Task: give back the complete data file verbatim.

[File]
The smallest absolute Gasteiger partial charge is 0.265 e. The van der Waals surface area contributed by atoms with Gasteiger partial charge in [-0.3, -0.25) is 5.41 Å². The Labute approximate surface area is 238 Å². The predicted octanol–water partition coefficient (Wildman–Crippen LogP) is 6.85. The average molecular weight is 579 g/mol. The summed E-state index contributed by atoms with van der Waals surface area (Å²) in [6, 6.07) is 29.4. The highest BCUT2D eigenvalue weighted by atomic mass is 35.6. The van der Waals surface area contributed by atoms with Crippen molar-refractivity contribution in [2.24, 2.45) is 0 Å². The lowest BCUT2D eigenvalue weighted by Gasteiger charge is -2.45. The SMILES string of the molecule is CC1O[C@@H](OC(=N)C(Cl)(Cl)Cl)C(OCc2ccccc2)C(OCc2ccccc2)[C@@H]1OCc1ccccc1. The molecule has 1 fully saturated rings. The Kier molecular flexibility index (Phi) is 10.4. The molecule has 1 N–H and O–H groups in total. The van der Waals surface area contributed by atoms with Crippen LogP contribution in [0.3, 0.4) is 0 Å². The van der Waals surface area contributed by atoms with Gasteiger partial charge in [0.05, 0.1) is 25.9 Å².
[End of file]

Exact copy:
The smallest absolute Gasteiger partial charge is 0.265 e. The van der Waals surface area contributed by atoms with Gasteiger partial charge in [-0.3, -0.25) is 5.41 Å². The Labute approximate surface area is 238 Å². The predicted octanol–water partition coefficient (Wildman–Crippen LogP) is 6.85. The average molecular weight is 579 g/mol. The summed E-state index contributed by atoms with van der Waals surface area (Å²) in [6, 6.07) is 29.4. The highest BCUT2D eigenvalue weighted by atomic mass is 35.6. The van der Waals surface area contributed by atoms with Crippen molar-refractivity contribution in [2.24, 2.45) is 0 Å². The lowest BCUT2D eigenvalue weighted by Gasteiger charge is -2.45. The SMILES string of the molecule is CC1O[C@@H](OC(=N)C(Cl)(Cl)Cl)C(OCc2ccccc2)C(OCc2ccccc2)[C@@H]1OCc1ccccc1. The molecule has 1 fully saturated rings. The Kier molecular flexibility index (Phi) is 10.4. The molecule has 1 N–H and O–H groups in total. The van der Waals surface area contributed by atoms with Crippen LogP contribution in [0.3, 0.4) is 0 Å². The van der Waals surface area contributed by atoms with Gasteiger partial charge in [0.05, 0.1) is 25.9 Å².